Once Upon a Time...
The EmotionsIt was 1974 on North Carolina's Outer Banks. September was rapidly approaching and the summer would soon be over. Mike McAdam and Jimmy Morgan knew their cush gig as The Wrong Brothers (yes, Orville & Wilbur) would soon be drying up. In those days most of the resort towns along the East Coast became ghost towns on the Tuesday after Labor Day. McAdam and Morgan figured that if they didn't come up with an alternate plan they would soon be knee deep in freezing mud on some construction site in Richmond.

Having been pals since kindergarten and bandmates since Junior High School (The Emotions and Brelo Magruder), they thought they might try the band thing once again. Besides, back in Richmond all of the musicians seemed to be playing in Top-40 funk bands, glamour rock acts, or wannabe jazz bands. Just maybe there was a niche for the more roots-oriented rock ‘n’ roll that seemed to come so naturally to Jimmy and Mike.

Drake and MikeThey moved back to Richmond and enlisted the help of longtime musician friends Mark Corvino and Bill Gerloff (a.k.a. Manny Green) on drums and bass, as well as Pittsburgh native Jack Irwin on piano. Together they shared a mutual affinity for '50s and '60s music, funny stories, and cold beer. They began rehearsing and hanging out in McAdam’s grandfather's basement. The only name they could find that was dumber than The Wrong Brothers was The Good Humor Band and it stuck.

The first gig was at a local watering hole, The Hitchin' Post, just blocks from their rehearsal spot. Soon to follow was a regular gig in Richmond's Fan District at The Back Door, a bar now legendary for early Springsteen performances as well as a number of bullet holes in the ceiling. One night, as the story goes, the police shut the doors so nobody could leave, led a guy in with a scarf over his face and a motorcycle helmet on to disguise his identity, then proceeded to arrest every person their helmeted friend pointed out, hauling them away on drug charges. Or worse.

Mark CorvinoThrough 1975 the band started earning a reputation in the regional college towns,  playing some of the seedier bars along the Virginia/North Carolina coast. When in Richmond they had a regular gig at a new music club called The Pass. The club was located next to Virginia Commonwealth University, where some of the band members had enjoyed their brief college careers. McAdam, Morgan, and Corvino were still the core of the band, but by early '76 Gerloff and Irwin had left the band. That year saw the arrival and departure of Craig Roberson, Herbie Atkinson, Barry "Mad Dog" Gottlieb, and McAdam's cousin, Johnny O'Brien.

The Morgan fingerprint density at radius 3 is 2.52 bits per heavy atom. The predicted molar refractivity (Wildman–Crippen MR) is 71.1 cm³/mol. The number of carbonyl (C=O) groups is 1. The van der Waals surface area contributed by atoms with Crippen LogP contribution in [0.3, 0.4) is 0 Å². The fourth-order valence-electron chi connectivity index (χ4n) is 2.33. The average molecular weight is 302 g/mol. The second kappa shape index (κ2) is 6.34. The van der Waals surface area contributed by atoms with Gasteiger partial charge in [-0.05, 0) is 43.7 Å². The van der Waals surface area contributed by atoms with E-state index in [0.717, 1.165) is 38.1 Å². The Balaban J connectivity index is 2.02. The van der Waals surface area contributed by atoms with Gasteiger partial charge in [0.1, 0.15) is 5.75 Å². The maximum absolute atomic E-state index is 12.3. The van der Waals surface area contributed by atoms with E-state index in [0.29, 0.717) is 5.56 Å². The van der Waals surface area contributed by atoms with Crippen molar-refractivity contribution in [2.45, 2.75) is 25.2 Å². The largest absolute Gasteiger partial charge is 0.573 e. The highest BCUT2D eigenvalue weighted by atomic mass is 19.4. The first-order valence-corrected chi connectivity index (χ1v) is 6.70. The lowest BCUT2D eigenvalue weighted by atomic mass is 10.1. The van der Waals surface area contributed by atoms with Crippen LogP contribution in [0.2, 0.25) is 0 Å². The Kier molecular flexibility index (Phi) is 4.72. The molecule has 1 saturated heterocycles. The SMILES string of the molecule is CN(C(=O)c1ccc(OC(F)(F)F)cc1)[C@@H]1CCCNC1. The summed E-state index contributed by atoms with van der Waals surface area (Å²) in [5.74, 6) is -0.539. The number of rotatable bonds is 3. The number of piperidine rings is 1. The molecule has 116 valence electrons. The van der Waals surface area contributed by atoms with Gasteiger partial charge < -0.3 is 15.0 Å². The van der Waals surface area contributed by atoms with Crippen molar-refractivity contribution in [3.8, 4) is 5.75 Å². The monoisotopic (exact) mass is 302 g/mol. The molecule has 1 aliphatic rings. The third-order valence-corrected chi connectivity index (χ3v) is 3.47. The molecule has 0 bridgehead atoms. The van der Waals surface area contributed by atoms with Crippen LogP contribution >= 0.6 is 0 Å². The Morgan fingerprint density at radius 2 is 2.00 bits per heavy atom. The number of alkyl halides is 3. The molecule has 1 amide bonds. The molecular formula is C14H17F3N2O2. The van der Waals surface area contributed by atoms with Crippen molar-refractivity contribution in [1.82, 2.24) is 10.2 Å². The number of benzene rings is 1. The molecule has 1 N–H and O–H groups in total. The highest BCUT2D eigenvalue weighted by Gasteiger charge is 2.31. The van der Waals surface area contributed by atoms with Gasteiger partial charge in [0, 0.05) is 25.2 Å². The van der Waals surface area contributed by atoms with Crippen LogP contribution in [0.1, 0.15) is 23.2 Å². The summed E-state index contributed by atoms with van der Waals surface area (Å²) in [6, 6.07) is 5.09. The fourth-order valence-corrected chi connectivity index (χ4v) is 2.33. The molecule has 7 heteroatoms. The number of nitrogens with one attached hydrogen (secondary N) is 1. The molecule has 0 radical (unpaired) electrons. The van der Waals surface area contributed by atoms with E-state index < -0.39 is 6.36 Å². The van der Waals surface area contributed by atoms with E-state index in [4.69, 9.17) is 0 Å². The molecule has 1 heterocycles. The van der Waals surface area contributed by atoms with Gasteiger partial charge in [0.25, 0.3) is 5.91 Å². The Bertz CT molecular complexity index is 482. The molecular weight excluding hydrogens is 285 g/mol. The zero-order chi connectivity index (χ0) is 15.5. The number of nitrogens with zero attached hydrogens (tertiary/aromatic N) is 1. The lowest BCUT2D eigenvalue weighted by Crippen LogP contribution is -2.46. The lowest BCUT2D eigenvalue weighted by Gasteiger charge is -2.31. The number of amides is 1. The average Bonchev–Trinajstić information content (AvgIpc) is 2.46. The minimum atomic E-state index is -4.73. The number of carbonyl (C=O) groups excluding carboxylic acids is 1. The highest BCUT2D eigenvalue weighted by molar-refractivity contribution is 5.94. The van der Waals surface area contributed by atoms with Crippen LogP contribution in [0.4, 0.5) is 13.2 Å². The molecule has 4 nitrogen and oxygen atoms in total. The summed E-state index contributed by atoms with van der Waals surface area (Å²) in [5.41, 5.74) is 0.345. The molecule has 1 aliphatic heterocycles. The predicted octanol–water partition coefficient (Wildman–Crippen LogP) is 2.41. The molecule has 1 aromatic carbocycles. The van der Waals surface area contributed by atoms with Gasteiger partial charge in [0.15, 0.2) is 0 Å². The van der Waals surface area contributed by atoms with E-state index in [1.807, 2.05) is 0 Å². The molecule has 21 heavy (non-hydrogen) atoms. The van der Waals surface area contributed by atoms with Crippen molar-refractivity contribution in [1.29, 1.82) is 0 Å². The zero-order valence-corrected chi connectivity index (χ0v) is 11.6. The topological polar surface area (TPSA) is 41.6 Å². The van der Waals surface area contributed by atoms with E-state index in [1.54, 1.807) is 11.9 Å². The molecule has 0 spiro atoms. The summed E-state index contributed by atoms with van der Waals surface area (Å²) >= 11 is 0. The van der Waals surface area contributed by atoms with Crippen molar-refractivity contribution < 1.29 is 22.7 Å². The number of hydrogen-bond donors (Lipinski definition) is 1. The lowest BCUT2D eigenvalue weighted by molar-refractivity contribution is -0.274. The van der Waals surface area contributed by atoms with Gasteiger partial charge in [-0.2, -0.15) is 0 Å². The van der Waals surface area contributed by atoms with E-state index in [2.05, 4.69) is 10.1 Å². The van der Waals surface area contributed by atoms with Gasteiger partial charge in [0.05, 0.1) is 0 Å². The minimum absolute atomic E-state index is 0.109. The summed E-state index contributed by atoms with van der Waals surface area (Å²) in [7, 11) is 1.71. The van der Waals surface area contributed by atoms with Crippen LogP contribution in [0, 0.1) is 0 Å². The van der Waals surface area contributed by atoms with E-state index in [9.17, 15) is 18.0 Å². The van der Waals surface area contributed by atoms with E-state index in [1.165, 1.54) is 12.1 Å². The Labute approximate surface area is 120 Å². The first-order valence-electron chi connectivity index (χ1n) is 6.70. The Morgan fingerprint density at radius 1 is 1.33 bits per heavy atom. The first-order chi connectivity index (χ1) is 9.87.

By the spring of '76 McAdam had become a business partner in The Pass, which essentially meant the band had a "free place to drink and rehearse." Bruce Bouton had come on board with his pedal steel, bringing with him Tony Jordan, who remained the band's soundman for most of the next six years. Drake Leonard had been coaxed out of college in North Carolina to bring his bass up to Richmond (reading, writing, and the road to ...). Everyone was living close by in the Fan District and spending most evenings, when not gigging, around the bar at The Pass.

Who's room was this, anyway?An old acquaintance, Gregg Wetzel, had recently returned to town after a two-year Top-40 stint in Florida to join Robbin Thompson's band. (Robbin had been in Springsteen's band but now had his own record deal.) Wetzel had been spending most nights around the bar with the "Humorhoids" at The Pass. When Robbin lost his tour support, Gregg was moaning at the bar about being unemployed again. Eventually everyone wound up on the second floor stage in an all-night jam session. They tried to stump one another with rock 'n’ roll oldies, R&B classics, and Merle Haggard country standards. It seemed like they all had been “brainwashed" by the same eclectic record collection since childhood.

And then? >>>>


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